All of the women I play in BALLAST are cisgender, so it’s devilish fun to take those roles as a trans woman, especially with all of the acclaimed performances of trans people by cis people in history. The emphasis here was to cast trans people period, not just as trans people, and that is appealing to me.

Why do you feel it is important to share this story/the story(ies) of your performance with the community?

The work that I do is important to me because I know that the vast majority of people still have little to no concept of what it is to be at these intersections of oppression. Because the arts, particularly in cities like this, have a comforting idea of themselves as progressive, inclusive, social, when that is truly not the case. I do this work because Guys and Dolls can still sell out on Broadway, because racism, misogyny, and transphobia still run rampant in the arts, even among companies that pride themselves on their queerness or feminism. I do this unstable, exhausting, stressful, sometimes painful work because I believe my success will make it easier for trans women of color to exist in these spaces in the future.

What social issues are important to you and how do they inform the art you create?

Intersectional feminism is important to me socially, A lot of my work deals with subverting notions of eroticism, race, gender, subjugated sexuality, psycho-sexual stigmas. Other influences for me include childhood trauma, narcissism, communion, possession, exorcism, martyrdom, and apotheosis/transcendence.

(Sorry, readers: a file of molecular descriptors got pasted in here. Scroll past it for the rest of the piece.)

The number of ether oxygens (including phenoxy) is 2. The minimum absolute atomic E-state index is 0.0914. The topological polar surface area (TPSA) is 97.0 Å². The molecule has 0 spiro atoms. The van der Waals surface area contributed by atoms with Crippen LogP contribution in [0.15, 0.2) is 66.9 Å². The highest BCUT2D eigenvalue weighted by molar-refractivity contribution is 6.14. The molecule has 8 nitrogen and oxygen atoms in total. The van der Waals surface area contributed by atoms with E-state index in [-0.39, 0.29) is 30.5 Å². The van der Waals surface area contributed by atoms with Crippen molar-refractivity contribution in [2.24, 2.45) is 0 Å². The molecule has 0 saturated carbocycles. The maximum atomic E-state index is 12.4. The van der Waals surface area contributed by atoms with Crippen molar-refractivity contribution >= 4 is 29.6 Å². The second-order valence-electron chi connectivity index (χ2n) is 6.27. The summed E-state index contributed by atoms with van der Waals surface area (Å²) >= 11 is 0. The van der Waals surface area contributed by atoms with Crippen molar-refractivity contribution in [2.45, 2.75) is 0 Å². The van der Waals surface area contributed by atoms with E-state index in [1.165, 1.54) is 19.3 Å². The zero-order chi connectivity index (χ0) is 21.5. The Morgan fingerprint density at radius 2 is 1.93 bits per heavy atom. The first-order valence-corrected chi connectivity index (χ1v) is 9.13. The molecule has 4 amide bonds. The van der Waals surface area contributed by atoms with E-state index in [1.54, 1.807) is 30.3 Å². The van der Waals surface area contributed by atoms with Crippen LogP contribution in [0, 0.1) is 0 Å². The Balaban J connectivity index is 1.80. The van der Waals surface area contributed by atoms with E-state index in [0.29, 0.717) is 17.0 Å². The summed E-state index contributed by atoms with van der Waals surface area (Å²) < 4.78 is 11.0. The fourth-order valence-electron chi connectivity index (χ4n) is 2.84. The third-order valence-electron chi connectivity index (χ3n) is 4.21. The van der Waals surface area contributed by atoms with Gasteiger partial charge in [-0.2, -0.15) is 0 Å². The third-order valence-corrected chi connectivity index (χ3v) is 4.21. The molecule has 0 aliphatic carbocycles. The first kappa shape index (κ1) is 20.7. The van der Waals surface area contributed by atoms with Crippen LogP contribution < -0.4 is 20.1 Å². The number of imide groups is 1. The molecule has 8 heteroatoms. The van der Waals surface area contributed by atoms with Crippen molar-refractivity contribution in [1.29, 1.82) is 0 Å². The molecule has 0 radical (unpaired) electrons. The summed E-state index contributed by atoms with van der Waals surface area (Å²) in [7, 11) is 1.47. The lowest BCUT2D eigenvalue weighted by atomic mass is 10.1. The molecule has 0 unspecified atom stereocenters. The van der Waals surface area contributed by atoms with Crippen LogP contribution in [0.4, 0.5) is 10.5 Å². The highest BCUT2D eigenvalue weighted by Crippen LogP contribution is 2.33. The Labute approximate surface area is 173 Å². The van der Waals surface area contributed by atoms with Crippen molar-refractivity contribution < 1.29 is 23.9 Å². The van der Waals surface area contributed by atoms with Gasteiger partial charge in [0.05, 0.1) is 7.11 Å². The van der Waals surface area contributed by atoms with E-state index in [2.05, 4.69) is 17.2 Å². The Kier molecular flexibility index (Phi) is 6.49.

What other artists or performances have inspired you over the years?

Locally, events like Q-Stage, Queertopia and The Minneapolis Burlesque Festival, along with people like Victoria DeVille and Red Bone, have been great inspirational boons to my work. There was a (somewhat controversial) festival called Diversi-Tease a few years ago that changed the way I thought about what individual short form performance (burlesque/drag/variety) could be. Other inspirations for me include Bob Fosse, Amiri Baraka, Etienne Decroux, Esperanza Spalding, Grace Jones, Anne Bogart, Patina Miller, Luminous Pariah, Tony Kushner, Stephen Sondheim, Billie Holliday, and Bob Wilson.

Are you working on any other projects or are there others you hope to work on?

I have to stay busy. Project 42, Exposition, and Daddy are the things I’m most excited about right now. I really encourage people to look them all up and come if they can. Project 42 is happening in museums all over the world, honoring the lives and acknowledging the deaths of 42 trans women who have been murdered in America. Exposition is this thing I do with 20% where we gather artists both emerging and established form different mediums and put them in a show together where they review each others work followed by performances and a panel with the audience. Daddy is the coolest hottest queerest newest monthly variety show in the Twin Cities. The lineups are amazingly diverse. I’m also working on something quite grand for the Minneapolis Burlesque Festival.

When you’re not rehearsing for BALLAST, how do you spend your time? What are some of your hobbies or passions in life?